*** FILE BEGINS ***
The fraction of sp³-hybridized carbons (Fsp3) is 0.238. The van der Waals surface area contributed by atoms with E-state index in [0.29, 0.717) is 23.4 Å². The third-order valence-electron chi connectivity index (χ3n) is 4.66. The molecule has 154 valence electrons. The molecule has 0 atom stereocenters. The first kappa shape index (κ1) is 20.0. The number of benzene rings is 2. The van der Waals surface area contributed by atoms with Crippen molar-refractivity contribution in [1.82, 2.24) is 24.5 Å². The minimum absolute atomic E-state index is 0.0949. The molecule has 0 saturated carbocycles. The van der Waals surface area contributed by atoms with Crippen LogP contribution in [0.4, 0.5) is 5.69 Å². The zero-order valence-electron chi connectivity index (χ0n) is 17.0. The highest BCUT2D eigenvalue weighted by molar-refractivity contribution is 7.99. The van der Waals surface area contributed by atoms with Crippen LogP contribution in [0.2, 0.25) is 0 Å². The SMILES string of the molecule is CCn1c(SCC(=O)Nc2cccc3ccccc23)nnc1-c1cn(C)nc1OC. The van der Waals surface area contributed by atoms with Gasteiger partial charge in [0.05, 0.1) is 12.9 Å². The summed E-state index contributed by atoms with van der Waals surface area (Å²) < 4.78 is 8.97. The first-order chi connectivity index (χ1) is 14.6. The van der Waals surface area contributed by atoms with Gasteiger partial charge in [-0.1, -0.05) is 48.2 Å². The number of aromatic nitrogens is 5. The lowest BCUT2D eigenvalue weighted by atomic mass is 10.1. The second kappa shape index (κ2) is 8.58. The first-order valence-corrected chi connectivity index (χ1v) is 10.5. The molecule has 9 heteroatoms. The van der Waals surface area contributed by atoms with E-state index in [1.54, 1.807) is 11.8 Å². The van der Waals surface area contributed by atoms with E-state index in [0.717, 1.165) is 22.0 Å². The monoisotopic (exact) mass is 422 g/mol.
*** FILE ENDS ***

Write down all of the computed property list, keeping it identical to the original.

The fraction of sp³-hybridized carbons (Fsp3) is 0.238. The van der Waals surface area contributed by atoms with E-state index in [0.29, 0.717) is 23.4 Å². The third-order valence-electron chi connectivity index (χ3n) is 4.66. The molecule has 154 valence electrons. The molecule has 0 atom stereocenters. The first kappa shape index (κ1) is 20.0. The number of benzene rings is 2. The van der Waals surface area contributed by atoms with Crippen molar-refractivity contribution in [1.82, 2.24) is 24.5 Å². The minimum absolute atomic E-state index is 0.0949. The molecule has 0 saturated carbocycles. The van der Waals surface area contributed by atoms with Crippen LogP contribution in [0.4, 0.5) is 5.69 Å². The zero-order valence-electron chi connectivity index (χ0n) is 17.0. The highest BCUT2D eigenvalue weighted by molar-refractivity contribution is 7.99. The van der Waals surface area contributed by atoms with Crippen LogP contribution in [0.2, 0.25) is 0 Å². The SMILES string of the molecule is CCn1c(SCC(=O)Nc2cccc3ccccc23)nnc1-c1cn(C)nc1OC. The van der Waals surface area contributed by atoms with Gasteiger partial charge in [0.05, 0.1) is 12.9 Å². The summed E-state index contributed by atoms with van der Waals surface area (Å²) < 4.78 is 8.97. The first-order chi connectivity index (χ1) is 14.6. The van der Waals surface area contributed by atoms with Gasteiger partial charge in [-0.1, -0.05) is 48.2 Å². The number of aromatic nitrogens is 5. The lowest BCUT2D eigenvalue weighted by atomic mass is 10.1. The second kappa shape index (κ2) is 8.58. The first-order valence-corrected chi connectivity index (χ1v) is 10.5. The molecule has 9 heteroatoms. The van der Waals surface area contributed by atoms with E-state index in [1.54, 1.807) is 11.8 Å². The van der Waals surface area contributed by atoms with E-state index in [0.717, 1.165) is 22.0 Å². The monoisotopic (exact) mass is 422 g/mol.